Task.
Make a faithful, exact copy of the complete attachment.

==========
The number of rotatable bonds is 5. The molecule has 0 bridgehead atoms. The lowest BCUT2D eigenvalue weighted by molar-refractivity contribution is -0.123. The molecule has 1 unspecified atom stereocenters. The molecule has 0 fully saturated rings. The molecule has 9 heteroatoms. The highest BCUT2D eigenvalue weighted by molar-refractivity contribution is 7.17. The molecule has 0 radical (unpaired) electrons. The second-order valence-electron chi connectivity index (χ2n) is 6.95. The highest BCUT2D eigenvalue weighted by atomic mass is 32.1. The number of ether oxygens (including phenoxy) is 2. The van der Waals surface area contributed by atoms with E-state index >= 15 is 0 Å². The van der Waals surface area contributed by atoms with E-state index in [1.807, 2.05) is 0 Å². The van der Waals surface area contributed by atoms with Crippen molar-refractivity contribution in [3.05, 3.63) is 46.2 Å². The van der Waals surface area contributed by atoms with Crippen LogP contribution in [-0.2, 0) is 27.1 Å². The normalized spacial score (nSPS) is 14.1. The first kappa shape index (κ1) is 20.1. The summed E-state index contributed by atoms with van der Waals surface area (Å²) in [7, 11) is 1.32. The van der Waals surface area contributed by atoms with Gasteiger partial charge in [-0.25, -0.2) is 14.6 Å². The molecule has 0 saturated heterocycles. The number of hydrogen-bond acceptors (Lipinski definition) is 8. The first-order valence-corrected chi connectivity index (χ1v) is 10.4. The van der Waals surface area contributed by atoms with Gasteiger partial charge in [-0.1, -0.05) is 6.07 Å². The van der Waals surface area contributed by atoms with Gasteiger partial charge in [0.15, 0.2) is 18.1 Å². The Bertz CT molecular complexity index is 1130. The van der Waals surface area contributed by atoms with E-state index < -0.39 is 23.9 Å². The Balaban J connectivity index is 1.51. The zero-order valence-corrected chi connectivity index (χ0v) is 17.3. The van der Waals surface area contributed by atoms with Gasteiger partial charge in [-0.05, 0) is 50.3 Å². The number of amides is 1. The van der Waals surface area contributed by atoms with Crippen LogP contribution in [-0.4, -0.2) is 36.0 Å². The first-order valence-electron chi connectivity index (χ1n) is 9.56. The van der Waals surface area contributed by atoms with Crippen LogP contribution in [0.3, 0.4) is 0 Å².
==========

The number of rotatable bonds is 5. The molecule has 0 bridgehead atoms. The lowest BCUT2D eigenvalue weighted by molar-refractivity contribution is -0.123. The molecule has 1 unspecified atom stereocenters. The molecule has 0 fully saturated rings. The molecule has 9 heteroatoms. The highest BCUT2D eigenvalue weighted by molar-refractivity contribution is 7.17. The molecule has 0 radical (unpaired) electrons. The second-order valence-electron chi connectivity index (χ2n) is 6.95. The highest BCUT2D eigenvalue weighted by atomic mass is 32.1. The number of ether oxygens (including phenoxy) is 2. The van der Waals surface area contributed by atoms with E-state index >= 15 is 0 Å². The van der Waals surface area contributed by atoms with E-state index in [1.807, 2.05) is 0 Å². The van der Waals surface area contributed by atoms with Crippen molar-refractivity contribution in [3.05, 3.63) is 46.2 Å². The van der Waals surface area contributed by atoms with Crippen LogP contribution in [-0.2, 0) is 27.1 Å². The normalized spacial score (nSPS) is 14.1. The first kappa shape index (κ1) is 20.1. The summed E-state index contributed by atoms with van der Waals surface area (Å²) in [7, 11) is 1.32. The van der Waals surface area contributed by atoms with Gasteiger partial charge in [-0.25, -0.2) is 14.6 Å². The molecule has 0 saturated heterocycles. The number of hydrogen-bond acceptors (Lipinski definition) is 8. The first-order valence-corrected chi connectivity index (χ1v) is 10.4. The van der Waals surface area contributed by atoms with Gasteiger partial charge in [-0.1, -0.05) is 6.07 Å². The van der Waals surface area contributed by atoms with Gasteiger partial charge in [0.15, 0.2) is 18.1 Å². The Bertz CT molecular complexity index is 1130. The van der Waals surface area contributed by atoms with E-state index < -0.39 is 23.9 Å². The Balaban J connectivity index is 1.51. The zero-order valence-corrected chi connectivity index (χ0v) is 17.3. The van der Waals surface area contributed by atoms with Gasteiger partial charge in [-0.05, 0) is 50.3 Å². The number of amides is 1. The van der Waals surface area contributed by atoms with Crippen LogP contribution in [-0.4, -0.2) is 36.0 Å². The first-order valence-electron chi connectivity index (χ1n) is 9.56. The van der Waals surface area contributed by atoms with Crippen LogP contribution in [0.3, 0.4) is 0 Å².